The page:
To belong is a vital need based on the spiritual nature of the human being. Contempt spits on this pathetically deep need. And, like anger, contempt does not have to be acted out in special ways to be evil. It is inherently poisonous. Just by being what it is, it is withering to the human soul. But when expressed in the contemptuous phrase – in its thousands of forms – or in the equally powerful gesture or look, it stabs the soul to its core and deflates its powers of life. It can hurt so bad and destroy so deeply that murder would almost be a mercy. Its power is also seen in the intensity of the resentment and rage it always evokes (Willard, 153).
Yet another kind of poor judgment is judgment as the unjustified removal of one’s personal presence and compassion. This kind of judgment occurs when someone criticizes another person’s failures, while simultaneously refusing to offer their own personal presence and compassion to the one who has failed. This kind of judgment is sadly quite common. For example, in the days following Mark Sanford’s exposure, David Letterman mustered up his quick-witted skills of comical and satirical gusto, and heaped scorn on Mr. Sanford for his infidelity. Yet at no time in his satirical and giddy screed did Letterman pause to offer his personal presence or compassion to Mark in the midst of his failure.
Tragically, at the very moment Letterman was busily chiding Sanford over his infidelity, he was actively suppressing his own infidelity. His chiding illustrates a final kind of bad judgment: judgment as hypocritical condemnation. This is perhaps the easiest kind of judgment to spot (in others) and happens when one person draws a moral or intellectual line for someone else (and regards the offender as guilty for trespassing the line) while simultaneously violating the same line that one has drawn.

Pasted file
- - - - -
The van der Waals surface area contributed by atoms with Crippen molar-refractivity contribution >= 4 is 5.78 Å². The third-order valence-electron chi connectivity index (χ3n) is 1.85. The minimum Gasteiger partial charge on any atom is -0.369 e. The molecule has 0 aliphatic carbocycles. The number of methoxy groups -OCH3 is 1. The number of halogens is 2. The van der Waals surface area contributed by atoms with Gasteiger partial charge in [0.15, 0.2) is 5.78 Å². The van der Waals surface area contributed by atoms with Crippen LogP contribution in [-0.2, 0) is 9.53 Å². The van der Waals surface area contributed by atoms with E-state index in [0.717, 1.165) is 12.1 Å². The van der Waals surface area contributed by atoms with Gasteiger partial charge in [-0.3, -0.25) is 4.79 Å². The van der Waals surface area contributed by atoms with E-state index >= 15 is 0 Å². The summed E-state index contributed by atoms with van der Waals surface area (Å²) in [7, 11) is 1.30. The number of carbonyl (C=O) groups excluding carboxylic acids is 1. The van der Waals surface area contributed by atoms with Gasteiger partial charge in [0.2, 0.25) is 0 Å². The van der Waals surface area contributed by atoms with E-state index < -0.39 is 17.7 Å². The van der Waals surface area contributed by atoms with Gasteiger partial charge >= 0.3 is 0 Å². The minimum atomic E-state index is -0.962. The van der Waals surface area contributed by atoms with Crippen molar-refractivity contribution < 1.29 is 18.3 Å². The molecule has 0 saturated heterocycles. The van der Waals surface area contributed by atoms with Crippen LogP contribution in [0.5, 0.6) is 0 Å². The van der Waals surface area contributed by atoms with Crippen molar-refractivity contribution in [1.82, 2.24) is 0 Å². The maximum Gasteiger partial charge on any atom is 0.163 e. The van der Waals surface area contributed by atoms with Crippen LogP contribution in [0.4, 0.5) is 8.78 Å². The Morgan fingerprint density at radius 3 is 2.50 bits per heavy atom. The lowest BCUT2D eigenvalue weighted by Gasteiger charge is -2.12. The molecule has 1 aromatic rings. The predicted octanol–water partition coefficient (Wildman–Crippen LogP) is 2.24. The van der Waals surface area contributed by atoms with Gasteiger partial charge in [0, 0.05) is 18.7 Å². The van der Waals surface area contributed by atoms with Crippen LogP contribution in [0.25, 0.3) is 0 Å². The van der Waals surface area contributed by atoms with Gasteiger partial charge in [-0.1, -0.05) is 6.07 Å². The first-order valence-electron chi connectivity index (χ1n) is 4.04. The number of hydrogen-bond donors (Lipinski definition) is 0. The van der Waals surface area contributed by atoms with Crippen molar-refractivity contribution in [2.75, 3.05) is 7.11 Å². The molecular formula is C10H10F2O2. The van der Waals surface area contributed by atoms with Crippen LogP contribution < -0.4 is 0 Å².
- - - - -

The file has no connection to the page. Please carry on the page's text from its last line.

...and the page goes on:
It seems to me, that all of the different kinds of judgment listed above are examples of bad judgment. As I examine my own life, it seems to me that I have personally engaged in each of these kinds of bad judgment. I long for God to renew me in these areas that I have failed.
At the beginning of this post, I noted that there are good kinds of judgment that can actually nourish relationships, strengthen communities, and rescue from a haunting loneliness. In part 2, I’ll seek to sketch a brief portrait of how this can be.
 This, I believe is the kind of judgment that Jesus was critiquing in Matthew 7:1, because he immediately says to the one engaged in a kind of prohibited judgment (Matt. 7:4-5), “Or how can you say to your brother, ‘Let me take the speck out of your eye,’ when there is the log in your own eye? You hypocrite, first take the log out of your own eye, and then you will see clearly to take the speck out of your brother’s eye.” Sadly, Matthew 7:1 (“Judge not…”) is often employed to mean, “Don’t tell me that I have an obligation to a standard that I haven’t personally embraced.” The problem with this kind of short-sighted protest, is that it naively assumes that the only duties a person has, is the ones that he/she has agreed to assume. This is quite simply nonsense, and no community can coherently function with this kind of naïve disregard for one’s personal duties. If you doubt what I’m saying here, simply teach your own children that they have no obligation to regard standards that they haven’t personally embraced. If you teach this, any infatuation that you presently have with non-judgmentalism will soon vanish.